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so much farther into the hidden realms of truth, but is adapted to provinces where the understanding will essay in vain to penetrate ; hence the believer, if he understand his ground, will never descend to any fencing of this sort.
What Carlyle says of worship-and his "Heroes" is full of it-taken by itself is very beautiful and truly excellent. But taken, as it surely will be, in connection with all other kindred topics, its tendency is to make the mind satisfied with a very refined species of idolatry. We have already, perhaps, said enough upon this subject. He often defines worship to be “wonder"_" wonder infinite," to whatever object rendered. How easy would it be to name devout men according to Carlyle's notions of devotion, whom the Christian world has had the best of reasons for not considering religious !
He quotes scripture phrases with much significance, often happily. Bible language, as is the language of all other books ever written, is familiar to him. Winged words' are his vocation, and no man ever had more, or better for effect. Milton's imagery of Paradise is none too strong for him to express the rapturous feelings of the devout soul; nor Dante's imagery of hell to express the agony of remorse. Upon this subject he has most forcibly uttered what every Universalist minister is forever trying to ulter ; and many a profitable pearl will this class of religious pearl-divers fetch up, together with sea-weed and mud in abundance, from these prolific waters. In a tropical sense, Carlyle believes all the poets and prophets say about heaven and hell. He makes life a most serious concern to mortals ; words were rarely ever put together with more appalling force in favor of right, and in opposi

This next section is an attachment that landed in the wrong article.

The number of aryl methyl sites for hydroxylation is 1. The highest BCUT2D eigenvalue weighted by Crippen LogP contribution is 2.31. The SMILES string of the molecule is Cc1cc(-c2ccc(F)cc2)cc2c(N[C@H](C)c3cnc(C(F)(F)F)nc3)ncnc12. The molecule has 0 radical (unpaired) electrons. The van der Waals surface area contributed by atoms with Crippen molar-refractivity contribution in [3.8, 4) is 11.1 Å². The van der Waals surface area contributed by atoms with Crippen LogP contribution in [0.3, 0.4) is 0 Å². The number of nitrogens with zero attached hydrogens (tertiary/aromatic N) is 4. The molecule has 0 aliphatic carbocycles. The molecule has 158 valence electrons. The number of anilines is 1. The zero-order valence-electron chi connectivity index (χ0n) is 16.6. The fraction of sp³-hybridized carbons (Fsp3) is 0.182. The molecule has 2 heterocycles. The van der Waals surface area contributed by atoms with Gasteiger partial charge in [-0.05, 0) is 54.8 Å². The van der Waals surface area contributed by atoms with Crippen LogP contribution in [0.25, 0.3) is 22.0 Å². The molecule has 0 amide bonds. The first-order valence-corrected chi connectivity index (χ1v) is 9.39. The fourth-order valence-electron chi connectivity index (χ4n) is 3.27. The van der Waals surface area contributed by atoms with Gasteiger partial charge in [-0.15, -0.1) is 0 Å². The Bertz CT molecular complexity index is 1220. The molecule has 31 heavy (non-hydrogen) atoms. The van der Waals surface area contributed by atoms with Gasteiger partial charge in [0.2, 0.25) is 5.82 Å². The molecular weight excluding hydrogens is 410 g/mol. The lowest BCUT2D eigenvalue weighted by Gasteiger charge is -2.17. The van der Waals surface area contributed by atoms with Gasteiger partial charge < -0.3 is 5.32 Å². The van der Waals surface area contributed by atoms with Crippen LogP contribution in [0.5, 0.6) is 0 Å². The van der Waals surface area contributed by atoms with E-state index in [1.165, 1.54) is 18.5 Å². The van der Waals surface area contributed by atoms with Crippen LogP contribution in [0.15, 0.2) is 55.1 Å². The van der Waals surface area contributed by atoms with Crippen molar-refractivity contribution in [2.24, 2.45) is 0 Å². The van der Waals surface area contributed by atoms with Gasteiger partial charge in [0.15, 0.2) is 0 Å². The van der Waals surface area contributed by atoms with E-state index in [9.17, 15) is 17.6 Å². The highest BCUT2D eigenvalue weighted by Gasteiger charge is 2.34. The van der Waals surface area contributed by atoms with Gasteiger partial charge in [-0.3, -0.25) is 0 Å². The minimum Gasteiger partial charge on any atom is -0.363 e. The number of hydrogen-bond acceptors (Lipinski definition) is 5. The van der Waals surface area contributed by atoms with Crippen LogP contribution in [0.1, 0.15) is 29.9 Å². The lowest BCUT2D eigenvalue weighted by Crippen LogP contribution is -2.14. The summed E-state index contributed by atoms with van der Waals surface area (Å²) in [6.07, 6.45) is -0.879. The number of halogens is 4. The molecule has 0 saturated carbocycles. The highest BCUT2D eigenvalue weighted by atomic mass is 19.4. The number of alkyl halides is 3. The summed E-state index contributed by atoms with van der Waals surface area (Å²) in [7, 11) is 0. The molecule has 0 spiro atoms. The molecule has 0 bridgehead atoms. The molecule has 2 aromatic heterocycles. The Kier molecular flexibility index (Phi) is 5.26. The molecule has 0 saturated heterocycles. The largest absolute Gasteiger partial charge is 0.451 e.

Here his notes are the clearest, the strongest, and the most imperative! He throws around the lowest, as well as the highest of mortals, an infinitude, and would make him feel the full weight of his responsibility. Would that there was nothing to counteract the impression !
Upon a future state, he is so Unitarianly general in his forms of expression, as to make it difficult to state with much confidence his belief. Here he so transcends as to leave him in Platonic, or German fog, out of sight of those who yet live in “time and space." We judge, however, that when this 'phantasm of a material body and world' shall vanish, he supposes we shall enter upon a higher state; or then the present' apparent parts of the Universal All will be more or less happily united.